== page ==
Producing Graphene from Carbon Dioxide

Carbon dioxide is not only a greenhouse gas in the atmosphere leading to global-warming effect, it can also be a useful raw material for chemical reactions. A working group at KIT is using carbon dioxide as a raw material to produce graphene, a technological material which is currently the subject of intense study. The work on this unusual application has been reported in the ChemSusChem journal (DOI: 10.1002/cssc.201901404).

Marrying chemistry with biology by combining on-chip solution-based combinatorial synthesis and cellular screening

The search for new active substances, their production, characterization, and screening for biological effectiveness are very complex and costly. Scientists of KIT have now succeeded in combining these processes on a chip and, hence, facilitating and accelerating the procedures to produce promising substances. The results are  published in Nature Communications (DOI 10.1038/s41467-019-10685-0).

KIT at the City Hall: Technologies for the Materials of Tomorrow

On Tuesday, June 4, 2019 at 6:30 PM, scientists from the KIT Materials Center will present their research on new technologies in the Karlsruhe City Hall.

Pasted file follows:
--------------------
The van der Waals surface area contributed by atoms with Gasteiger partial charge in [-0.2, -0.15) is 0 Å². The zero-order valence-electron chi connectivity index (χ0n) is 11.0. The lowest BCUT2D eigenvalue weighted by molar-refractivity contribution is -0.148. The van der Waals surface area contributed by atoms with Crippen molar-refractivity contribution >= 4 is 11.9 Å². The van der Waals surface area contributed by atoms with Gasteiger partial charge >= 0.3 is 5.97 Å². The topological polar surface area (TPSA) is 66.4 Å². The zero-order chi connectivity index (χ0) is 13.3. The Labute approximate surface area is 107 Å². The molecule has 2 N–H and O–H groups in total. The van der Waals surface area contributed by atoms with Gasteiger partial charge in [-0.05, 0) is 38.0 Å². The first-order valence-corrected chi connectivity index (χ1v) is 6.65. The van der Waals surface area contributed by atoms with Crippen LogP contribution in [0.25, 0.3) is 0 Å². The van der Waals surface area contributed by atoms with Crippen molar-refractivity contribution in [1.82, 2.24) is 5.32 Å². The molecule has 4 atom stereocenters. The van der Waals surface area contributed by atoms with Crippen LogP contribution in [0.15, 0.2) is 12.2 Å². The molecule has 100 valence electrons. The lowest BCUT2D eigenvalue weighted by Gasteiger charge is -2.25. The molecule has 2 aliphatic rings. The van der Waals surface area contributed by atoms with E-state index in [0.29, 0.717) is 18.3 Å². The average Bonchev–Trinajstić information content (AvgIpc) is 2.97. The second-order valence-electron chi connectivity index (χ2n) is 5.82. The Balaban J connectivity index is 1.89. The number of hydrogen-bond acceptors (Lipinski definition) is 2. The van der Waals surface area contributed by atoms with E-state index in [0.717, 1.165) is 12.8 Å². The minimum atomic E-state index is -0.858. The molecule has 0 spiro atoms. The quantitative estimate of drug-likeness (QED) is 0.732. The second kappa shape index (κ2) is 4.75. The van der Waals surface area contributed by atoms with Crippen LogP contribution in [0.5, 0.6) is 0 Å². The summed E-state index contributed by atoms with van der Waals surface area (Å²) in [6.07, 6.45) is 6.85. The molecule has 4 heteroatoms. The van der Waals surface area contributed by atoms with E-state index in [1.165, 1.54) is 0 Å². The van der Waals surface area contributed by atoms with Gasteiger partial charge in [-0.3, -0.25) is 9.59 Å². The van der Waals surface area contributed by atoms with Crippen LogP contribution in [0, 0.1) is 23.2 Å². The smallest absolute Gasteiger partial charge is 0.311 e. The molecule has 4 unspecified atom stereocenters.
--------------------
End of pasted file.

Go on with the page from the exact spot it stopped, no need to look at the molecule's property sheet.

Granular aluminium as a superconducting material for high-impedance quantum circuits

Scientists at the KIThave used granular aluminum (nicknamed grAl) for qubits and have shown that this superconducting material has great potential to overcome the previous limits of quantum hardware.

Work published in the journal Nature Materials (DOI: 10.1038 / s41563-019-0350-3).

Ships Slide in an Air Envelope

The First Prize of the BMBF Validation Award Goes to the ARES “Air-retaining Surfaces” Project on Bionic Ship Coatings that Reduce Friction between Ship Walls and Water. Friction, corrosion, and biofilms are three major problems in shipping. The research project ARES – a collaboration project of KIT and the universities of Bonn and Rostock – studies new types of ship coatings that permanently retain an air layer under water and, thus, help considerably reduce the three problems.

Please have a look here.

Bild 2019_017
Multimaterial 3D laser microprinting using an integrated microfluidic system
Development of a new system for the efficient and precise production of printed micro- and nanostructures from several materials. Integration of a microfluidic chamber for the fluids on smallest space directly into a 3D laser lithography device. Work published in Science Advances 5, 2019.
Bild 2019_011